No Union Says Amazon Employees

April 23, 2021

Imagine your parents have decided to pay you and your sister for completing house chores. For every load of laundry that you wash, fold, and put away, they’ve decided to pay you $1. Your sister is also getting paid $1 for every time she takes out the garbage. You and your sister are super excited about the opportunity to earn your own money and get started right away. A year into the job and you decide that a load of completed laundry is actually worth $2. You go to your parents and ask for a raise. They turn you down and tell you that your friends are only getting $.50 per load of laundry, so you should be thankful that you’re earning $1 for the same amount of work. It turns out that your sister also asked your parents for a raise and they turned her down too. You’re not willing to give up just yet. You and your sister decide to team up and once again ask your parents for a raise. This time, you and your sister agree beforehand that if your parents don’t give you a raise, you’ll both protest by not doing the laundry or taking out the garbage. What do you think happens? Hold that thought …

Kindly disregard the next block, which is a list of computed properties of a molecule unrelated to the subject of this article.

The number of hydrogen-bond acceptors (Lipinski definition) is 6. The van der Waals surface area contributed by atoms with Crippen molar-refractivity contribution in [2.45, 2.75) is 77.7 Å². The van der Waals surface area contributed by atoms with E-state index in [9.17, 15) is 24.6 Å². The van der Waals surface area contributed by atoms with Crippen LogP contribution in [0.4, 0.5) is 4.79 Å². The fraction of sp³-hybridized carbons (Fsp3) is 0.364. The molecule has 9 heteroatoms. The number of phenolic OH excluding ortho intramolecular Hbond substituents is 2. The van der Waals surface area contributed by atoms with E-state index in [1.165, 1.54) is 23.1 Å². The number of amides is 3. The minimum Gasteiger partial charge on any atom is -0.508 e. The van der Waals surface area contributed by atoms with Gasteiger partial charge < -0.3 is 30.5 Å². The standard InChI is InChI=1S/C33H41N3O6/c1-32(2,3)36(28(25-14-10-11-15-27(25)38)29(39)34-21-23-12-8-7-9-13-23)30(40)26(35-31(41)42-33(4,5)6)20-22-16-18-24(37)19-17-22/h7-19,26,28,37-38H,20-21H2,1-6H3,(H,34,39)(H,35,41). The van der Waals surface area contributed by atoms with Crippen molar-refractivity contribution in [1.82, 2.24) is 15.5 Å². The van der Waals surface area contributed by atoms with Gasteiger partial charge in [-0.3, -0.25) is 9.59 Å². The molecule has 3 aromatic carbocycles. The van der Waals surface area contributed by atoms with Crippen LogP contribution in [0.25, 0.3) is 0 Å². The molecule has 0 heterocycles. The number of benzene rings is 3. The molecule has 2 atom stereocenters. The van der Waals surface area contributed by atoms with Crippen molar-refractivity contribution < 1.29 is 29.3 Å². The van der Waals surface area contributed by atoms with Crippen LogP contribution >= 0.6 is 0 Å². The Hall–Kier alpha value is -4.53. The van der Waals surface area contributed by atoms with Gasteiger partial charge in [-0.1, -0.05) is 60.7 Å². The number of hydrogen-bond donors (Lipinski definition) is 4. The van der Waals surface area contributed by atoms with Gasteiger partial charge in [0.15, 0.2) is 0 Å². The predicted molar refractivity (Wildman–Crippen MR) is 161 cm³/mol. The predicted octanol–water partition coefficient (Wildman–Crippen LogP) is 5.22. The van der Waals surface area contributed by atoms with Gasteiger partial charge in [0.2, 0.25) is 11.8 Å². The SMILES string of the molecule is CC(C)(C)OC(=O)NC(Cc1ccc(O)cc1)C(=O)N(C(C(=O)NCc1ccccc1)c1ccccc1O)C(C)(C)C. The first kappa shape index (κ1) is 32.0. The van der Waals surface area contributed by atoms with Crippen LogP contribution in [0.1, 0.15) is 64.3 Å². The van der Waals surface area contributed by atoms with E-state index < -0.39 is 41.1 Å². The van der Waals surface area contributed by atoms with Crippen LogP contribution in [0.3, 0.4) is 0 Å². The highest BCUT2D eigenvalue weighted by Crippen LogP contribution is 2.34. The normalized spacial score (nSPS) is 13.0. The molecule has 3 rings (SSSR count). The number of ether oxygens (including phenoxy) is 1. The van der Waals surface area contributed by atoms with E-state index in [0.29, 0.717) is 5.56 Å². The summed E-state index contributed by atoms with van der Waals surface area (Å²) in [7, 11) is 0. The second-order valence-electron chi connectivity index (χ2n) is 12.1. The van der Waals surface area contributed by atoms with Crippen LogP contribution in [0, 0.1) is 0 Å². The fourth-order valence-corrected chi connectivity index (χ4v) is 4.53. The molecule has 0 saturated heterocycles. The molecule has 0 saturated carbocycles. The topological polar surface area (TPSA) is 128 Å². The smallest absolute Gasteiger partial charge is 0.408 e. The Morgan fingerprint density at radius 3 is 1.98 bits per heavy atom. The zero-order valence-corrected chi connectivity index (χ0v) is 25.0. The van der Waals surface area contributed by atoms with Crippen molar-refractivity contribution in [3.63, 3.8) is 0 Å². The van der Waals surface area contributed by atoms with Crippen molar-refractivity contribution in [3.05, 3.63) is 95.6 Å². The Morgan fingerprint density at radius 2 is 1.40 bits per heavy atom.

via Amazon.com

Earlier this month, Amazon employees who work at the company’s warehouse in Bessemer, Alabama voted on whether or not they should join the Retail, Wholesale, and Department Store Union (RWDSU). (Side note: a labor union is an organized group of people who work together to fight for better wages, benefits, worker’s rights, and other issues that may arise.) The employees ultimately voted against joining the RWDSU, but the vote itself was big news. Why? Amazon is one of the largest employers in the United States and a unionized workforce would mean a lot of potential changes for both the company and its employees. Prior to the vote, Amazon argued that the RWDSU only wanted employees’ hard earned money. Joining a union wouldn’t benefit employees, it would harm them by having to pay for membership to a group that would be fighting for wages and benefits that they already have. The RWDSU, on the other hand, argued that they’d serve to protect warehouse employees from giant companies and their unfair labor practices.

via Pixabay

Although the votes were cast and a majority of Amazon employees decided not to unionize, the RWDSU is crying foul and claims that Amazon intimidated their employees to vote against unionization. Amazon, of course, denies any wrongdoing. Whatever the outcome between the Retail, Wholesale, and Department Store Union and Amazon, one thing’s for sure, unions aren’t going away.